Several years ago, our dad explained to us a different way to look at the nativity scene in a Christmas sermon he preached, titled, "Do you see what I see?"
At first we thought he was going to sing—which would've been a disaster—but as he preached, many pieces of the Christmas story came together in our minds.
In a typical nativity scene, you see Baby Jesus sleeping in a manger with Mary, Joseph and some shepherds and farm animals close by. It's usually warm and cozy, and maybe it even has three kings if the owner had some extra cash to buy the mac daddy set.
But what you don't see—and what isn't so warm and cozy, and might even scare the kids—is the epic spiritual battle that raged in the heavens over this very moment in history.
In Chapter 12 of John's account of the Revelation of Christ, he chronicles the great battle surrounding Christ's birth:
"A great sign appeared in heaven: a woman clothed with the sun, with the moon under her feet and on her head a crown of twelve stars. She was with child and cried out in labor and in pain to give birth" (vv. 1-2).
"Then another sign appeared in heaven: There was a great red dragon with seven heads and ten horns, and seven diadems on his heads. His tail drew a third of the stars of heaven, and threw them to the earth. The dragon stood before the woman who was ready to give birth, to devour her Child as soon as He was born" (vv. 3-4).
"She gave birth to a male Child, "who was to rule all nations with an iron scepter."' (v. 5).
Can you imagine a nativity set with a huge red dragon trying to chew up baby Jesus?! Nah, it wouldn't sell. But before we go any further, let's consider the scene:
The woman represents Israel (and the Israelite mother, Mary). The stars are the 12 tribes. And the baby is Jesus. The dragon represents Satan—as we later learn in Verse 9—and his desire is to destroy the Christ child. The reason is he knows baby Jesus will bring eternal salvation to mankind and provide "on earth peace, and good will toward men" (Luke 2:14b). This will eliminate Satan's power to damn the souls of men to hell forever. So he wants that baby.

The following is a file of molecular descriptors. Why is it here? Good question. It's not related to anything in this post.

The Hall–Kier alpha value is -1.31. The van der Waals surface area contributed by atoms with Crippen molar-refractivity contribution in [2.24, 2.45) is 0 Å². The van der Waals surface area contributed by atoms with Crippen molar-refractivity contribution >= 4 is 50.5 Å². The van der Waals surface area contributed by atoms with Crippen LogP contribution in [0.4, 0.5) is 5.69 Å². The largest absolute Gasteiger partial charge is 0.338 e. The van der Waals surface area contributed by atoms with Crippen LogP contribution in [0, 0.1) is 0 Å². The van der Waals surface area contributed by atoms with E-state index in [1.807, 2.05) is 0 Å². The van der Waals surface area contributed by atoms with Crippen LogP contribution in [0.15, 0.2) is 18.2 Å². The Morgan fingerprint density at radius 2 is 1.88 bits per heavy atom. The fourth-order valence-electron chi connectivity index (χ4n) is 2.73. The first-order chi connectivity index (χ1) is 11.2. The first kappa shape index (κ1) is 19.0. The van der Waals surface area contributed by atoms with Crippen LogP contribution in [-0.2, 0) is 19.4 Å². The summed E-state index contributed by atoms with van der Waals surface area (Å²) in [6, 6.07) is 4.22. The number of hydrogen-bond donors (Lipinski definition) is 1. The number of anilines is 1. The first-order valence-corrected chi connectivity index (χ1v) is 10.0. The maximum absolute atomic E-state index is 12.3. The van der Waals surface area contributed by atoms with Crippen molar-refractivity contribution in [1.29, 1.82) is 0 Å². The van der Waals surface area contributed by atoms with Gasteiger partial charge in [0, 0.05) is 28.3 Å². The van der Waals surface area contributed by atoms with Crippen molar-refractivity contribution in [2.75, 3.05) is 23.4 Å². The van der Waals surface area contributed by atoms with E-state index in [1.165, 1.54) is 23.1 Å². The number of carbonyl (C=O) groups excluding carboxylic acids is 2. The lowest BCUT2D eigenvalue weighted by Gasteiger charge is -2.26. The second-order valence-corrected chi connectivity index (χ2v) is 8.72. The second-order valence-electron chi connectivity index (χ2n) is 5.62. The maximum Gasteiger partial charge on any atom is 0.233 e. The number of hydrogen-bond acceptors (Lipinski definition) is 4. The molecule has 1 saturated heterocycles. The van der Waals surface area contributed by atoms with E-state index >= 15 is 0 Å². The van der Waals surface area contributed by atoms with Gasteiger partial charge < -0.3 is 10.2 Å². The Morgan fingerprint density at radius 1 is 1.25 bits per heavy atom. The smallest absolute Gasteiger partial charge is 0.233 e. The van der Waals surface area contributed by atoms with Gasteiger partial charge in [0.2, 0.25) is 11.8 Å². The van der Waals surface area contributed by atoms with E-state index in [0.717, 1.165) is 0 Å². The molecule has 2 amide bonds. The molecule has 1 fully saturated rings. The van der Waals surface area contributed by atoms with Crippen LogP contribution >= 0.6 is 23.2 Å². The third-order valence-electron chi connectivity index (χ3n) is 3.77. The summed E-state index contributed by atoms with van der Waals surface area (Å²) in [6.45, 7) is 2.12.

Now, back to the story:
"And her Child was caught up to God and to His throne ... then war broke out in heaven. Michael and his angels fought against the dragon, and the dragon and his angels fought, but they did not prevail, nor was there a place for them in heaven any longer. The great dragon was cast out, that ancient serpent called the devil and Satan, who deceives the whole world. He was cast down to the earth, and his angels were cast down with him (vv. 5b-9).
"They triumphed over him by the blood of the Lamb and by the word of their testimony; they did not love their lives so much as to shrink from death" (v. 11).
- Faith in Christ
- Faith in Christ lived out
- Faithful to Christ whatever the cost
Jesus was born to die, to shed His blood as a lamb for our sins. By placing our faith in Him, we become His disciples and are called to live out our faith in every area of life. But it won't come easy, so we must fully surrender to Him—even in the face of death.
This is the true, biblical Christianity that fully defeats Satan's power over any and every life he tries to destroy. No wonder he's so ticked off about baby Jesus.
"Woe unto the inhabitants of the earth and the sea! For the devil has come down to you in great wrath, because he knows that his time is short" (v. 12b).
The birth of Christ numbered Satan's days. Let's finish the story:
"When the dragon saw that he was cast down to the earth, he persecuted the woman who gave birth to the male Child....Then the dragon was angry with the woman, and he went to wage war with the remnant of her offspring, who keep the commandments of God and have the testimony of Jesus Christ" (vv. 13, 17).
The battle that raged in the heavens around the nativity now rages here on earth. It's no coincidence that Christianity is the only target of attack, not other religions. Satan is warring against the only One with the power to defeat Him. He hates Jesus and any who would confess His name.
So when you see groups targeting the nativity scene this year, you'll know exactly what's happening behind the scenes.
The simple question is, "Do you see what I see?"
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